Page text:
4) In the introduction if the source supplies an essential piece of reasoning for your thesis, or at the place where it's needed if the source supplies an important piece of supporting evidence, establishes the date of a text or event that your author may refer to, or identifies an apparently unusual thing or person in the text which may be an important piece of period or thematic detail. For instance, the Miller in the Canterbury Tales' "General Prologue" is described as extremely well-armed, but what would that have made him seem like for Chaucer's contemporaries, a bully, a thug, a comic would-be nobleman-soldier, based on the customs for weapon use in fourteenth-century England; the Wife of Bath famously tells us that she has been married at least five times, but now is single and looking for the sixth, but is being a single woman in fourteenth-century England such a bad thing, or does she need to be married for socio-economic reasons?; the Physician says (in the "General Prologue") that gold is a cure for everything, but before you dissect his portrait for signs he is greedy, have you asked whether medieval physicians actually used gold to try to cure human diseases? Answers to any of these questions might allow your thesis to become more accurate in its description of the text's "mental world" by infusing it with the facts of the author's own world as they are relevant to the text. Historians and economists and sociologists could help answer those questions about the real world in which Chaucer and his audience lived and from which their expectations of "normal" behavior would arise. (Note that the databases accessible through JSTOR are your best source for article-length evidence, but the library's Main Collection of printed books also contains major studies of the history, economy, and social history of the era you are studying.)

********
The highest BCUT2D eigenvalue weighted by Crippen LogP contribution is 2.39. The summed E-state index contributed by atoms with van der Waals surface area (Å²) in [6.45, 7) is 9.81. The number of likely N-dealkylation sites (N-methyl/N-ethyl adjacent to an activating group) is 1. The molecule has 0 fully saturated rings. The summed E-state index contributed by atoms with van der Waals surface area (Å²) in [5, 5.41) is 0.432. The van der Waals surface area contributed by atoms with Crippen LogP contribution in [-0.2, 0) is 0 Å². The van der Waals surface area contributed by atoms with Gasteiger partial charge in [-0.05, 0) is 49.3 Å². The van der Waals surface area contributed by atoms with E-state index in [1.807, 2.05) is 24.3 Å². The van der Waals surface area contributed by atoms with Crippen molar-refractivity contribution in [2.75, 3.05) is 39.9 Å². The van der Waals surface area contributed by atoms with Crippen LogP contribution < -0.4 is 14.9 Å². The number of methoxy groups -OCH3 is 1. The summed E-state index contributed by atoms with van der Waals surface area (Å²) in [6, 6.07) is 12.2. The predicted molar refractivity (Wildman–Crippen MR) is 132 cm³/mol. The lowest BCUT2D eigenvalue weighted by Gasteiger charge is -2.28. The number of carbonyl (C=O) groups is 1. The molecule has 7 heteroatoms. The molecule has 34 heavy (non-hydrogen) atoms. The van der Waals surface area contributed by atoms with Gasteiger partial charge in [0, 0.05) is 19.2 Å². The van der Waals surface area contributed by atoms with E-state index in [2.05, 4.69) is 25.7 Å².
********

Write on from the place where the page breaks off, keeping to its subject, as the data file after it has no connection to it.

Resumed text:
5) In the introduction if the source is essential to the thesis, or at the place where it's needed if more minor support, to supply statistical information that might put the paper's topic or thesis in perspective. For instance, were there "autobiographies" by men written earlier than Margery Kempe's and, if so, what language were they written in and what parts of the men's lives did they usually describe?; in the years Margery composed her narrative, how many people were interrogated by fifteenth-century English bishops on suspicion of religious heresy, especially heresy involving public preaching?; who were these suspected "heretics," what "false beliefs" were they suspected of spreading, and could Margery have been one of them?; how many of the brewers in fourteenth- and fifteenth-century England were women--was this an unusual occupation for women? Historians, religious studies scholars, economists, women's studies historians, and sociologists can answer those questions. This information allows your reader to gauge the "unusualness" or "frequency" or "enormity" of the issue you are exploring, perhaps to see whether Margery is inflating or deflating it for literary effect, or whether she takes unusual interest in it for some literary-structural (rather than "historical") reason.